11. Clarence Gus Dittmer (1885- ) published his Estimate of the Standard of Living in China in 1918.

12. M. Alsky, Canton Victorious, published by the Communist Academy, Moscow 1927. [Author’s note] – A.D. Alsky (1892-1939), an Old Bolshevik, was a hero of the Russian Civil War and a supporter of the Left Opposition. His book is discussed in Trotsky’s Letter to Alsky, Leon Trotsky on China, New York 1976, pp. 128-32. Alsky was deported to Siberia in 1928.

13. Chiang Kai-shek (1887-1975) was ruler of China from 1927 to 1949, when he was overthrown on the mainland by Mao Zedong. After that he continued to be President of the Nationalist Chinese regime on Taiwan.

14. Tan Pingshan (1887-1956) was head of the organisation department of the Guomindang and Communist Minister of Agriculture in the Wuhan government. He was later made a scapegoat for the failure of the 1925-27 Revolution, and was expelled from the Chinese Communist Party.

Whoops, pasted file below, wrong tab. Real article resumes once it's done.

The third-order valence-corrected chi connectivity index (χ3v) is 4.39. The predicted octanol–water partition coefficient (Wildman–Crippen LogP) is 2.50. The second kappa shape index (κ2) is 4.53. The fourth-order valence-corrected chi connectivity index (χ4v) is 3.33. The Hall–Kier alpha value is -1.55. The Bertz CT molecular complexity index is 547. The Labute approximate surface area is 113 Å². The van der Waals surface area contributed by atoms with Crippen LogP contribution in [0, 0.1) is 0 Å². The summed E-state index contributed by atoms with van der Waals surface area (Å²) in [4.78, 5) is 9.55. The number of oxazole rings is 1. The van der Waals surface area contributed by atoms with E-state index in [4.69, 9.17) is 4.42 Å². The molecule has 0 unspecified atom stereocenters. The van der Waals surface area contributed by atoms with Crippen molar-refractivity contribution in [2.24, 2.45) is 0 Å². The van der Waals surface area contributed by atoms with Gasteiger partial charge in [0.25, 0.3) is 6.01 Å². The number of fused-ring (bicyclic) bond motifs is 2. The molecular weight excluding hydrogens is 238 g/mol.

15. Report of the Seventh Enlarged Plenum of the ECCI. [Author’s note]

16. Canton, Pravda, 3 March, and Workers’ Canton, Pravda, 3 April. [Author’s note] – Sergei A. Dalin had gone on a mission to China in April 1922 for the Communist Youth International to meet Sun Yat-sen and to argue for collaboration between the Chinese Communist Party and the Guomindang. On his return he was considered as a specialist on Chinese affairs, and wrote In the Ranks of the Chinese Revolution (1926) with a preface by Radek.

17. Eugene Chen (1878-1944) was Minister of Labour in the Guomindang government.

18. The Northern Expedition was an advance of the Guomindang armies begun in summer 1926 to destroy the warlords and unite China.

19. Cf. the editorial of Communist International, no. 11. [Author’s note]